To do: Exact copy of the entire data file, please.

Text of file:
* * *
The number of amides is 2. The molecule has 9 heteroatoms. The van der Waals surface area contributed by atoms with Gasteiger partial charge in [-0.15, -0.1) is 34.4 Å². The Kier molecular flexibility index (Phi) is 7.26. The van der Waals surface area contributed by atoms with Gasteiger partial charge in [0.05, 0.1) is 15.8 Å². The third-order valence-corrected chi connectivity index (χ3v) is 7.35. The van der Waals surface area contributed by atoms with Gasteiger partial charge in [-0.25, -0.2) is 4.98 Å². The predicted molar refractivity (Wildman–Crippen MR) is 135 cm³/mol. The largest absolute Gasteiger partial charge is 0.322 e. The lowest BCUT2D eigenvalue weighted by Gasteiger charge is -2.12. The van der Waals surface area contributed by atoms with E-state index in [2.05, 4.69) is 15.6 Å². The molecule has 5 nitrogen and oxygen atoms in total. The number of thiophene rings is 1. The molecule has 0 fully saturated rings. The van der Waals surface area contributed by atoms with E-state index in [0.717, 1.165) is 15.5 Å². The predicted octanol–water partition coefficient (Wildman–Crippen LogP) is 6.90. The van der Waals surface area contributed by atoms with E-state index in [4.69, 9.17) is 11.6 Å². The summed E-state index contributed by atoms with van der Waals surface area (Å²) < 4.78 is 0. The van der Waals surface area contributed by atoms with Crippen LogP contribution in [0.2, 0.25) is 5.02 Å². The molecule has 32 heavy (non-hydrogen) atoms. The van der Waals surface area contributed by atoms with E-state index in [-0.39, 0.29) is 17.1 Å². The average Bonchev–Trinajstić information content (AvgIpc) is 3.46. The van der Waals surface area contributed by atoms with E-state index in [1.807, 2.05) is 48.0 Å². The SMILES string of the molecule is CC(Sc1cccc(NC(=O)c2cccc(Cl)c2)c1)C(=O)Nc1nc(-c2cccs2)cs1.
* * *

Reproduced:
The number of amides is 2. The molecule has 9 heteroatoms. The van der Waals surface area contributed by atoms with Gasteiger partial charge in [-0.15, -0.1) is 34.4 Å². The Kier molecular flexibility index (Phi) is 7.26. The van der Waals surface area contributed by atoms with Gasteiger partial charge in [0.05, 0.1) is 15.8 Å². The third-order valence-corrected chi connectivity index (χ3v) is 7.35. The van der Waals surface area contributed by atoms with Gasteiger partial charge in [-0.25, -0.2) is 4.98 Å². The predicted molar refractivity (Wildman–Crippen MR) is 135 cm³/mol. The largest absolute Gasteiger partial charge is 0.322 e. The lowest BCUT2D eigenvalue weighted by Gasteiger charge is -2.12. The van der Waals surface area contributed by atoms with E-state index in [2.05, 4.69) is 15.6 Å². The molecule has 5 nitrogen and oxygen atoms in total. The number of thiophene rings is 1. The molecule has 0 fully saturated rings. The van der Waals surface area contributed by atoms with E-state index in [0.717, 1.165) is 15.5 Å². The predicted octanol–water partition coefficient (Wildman–Crippen LogP) is 6.90. The van der Waals surface area contributed by atoms with E-state index in [4.69, 9.17) is 11.6 Å². The summed E-state index contributed by atoms with van der Waals surface area (Å²) < 4.78 is 0. The van der Waals surface area contributed by atoms with Crippen LogP contribution in [0.2, 0.25) is 5.02 Å². The molecule has 32 heavy (non-hydrogen) atoms. The van der Waals surface area contributed by atoms with E-state index in [-0.39, 0.29) is 17.1 Å². The average Bonchev–Trinajstić information content (AvgIpc) is 3.46. The van der Waals surface area contributed by atoms with E-state index in [1.807, 2.05) is 48.0 Å². The SMILES string of the molecule is CC(Sc1cccc(NC(=O)c2cccc(Cl)c2)c1)C(=O)Nc1nc(-c2cccs2)cs1.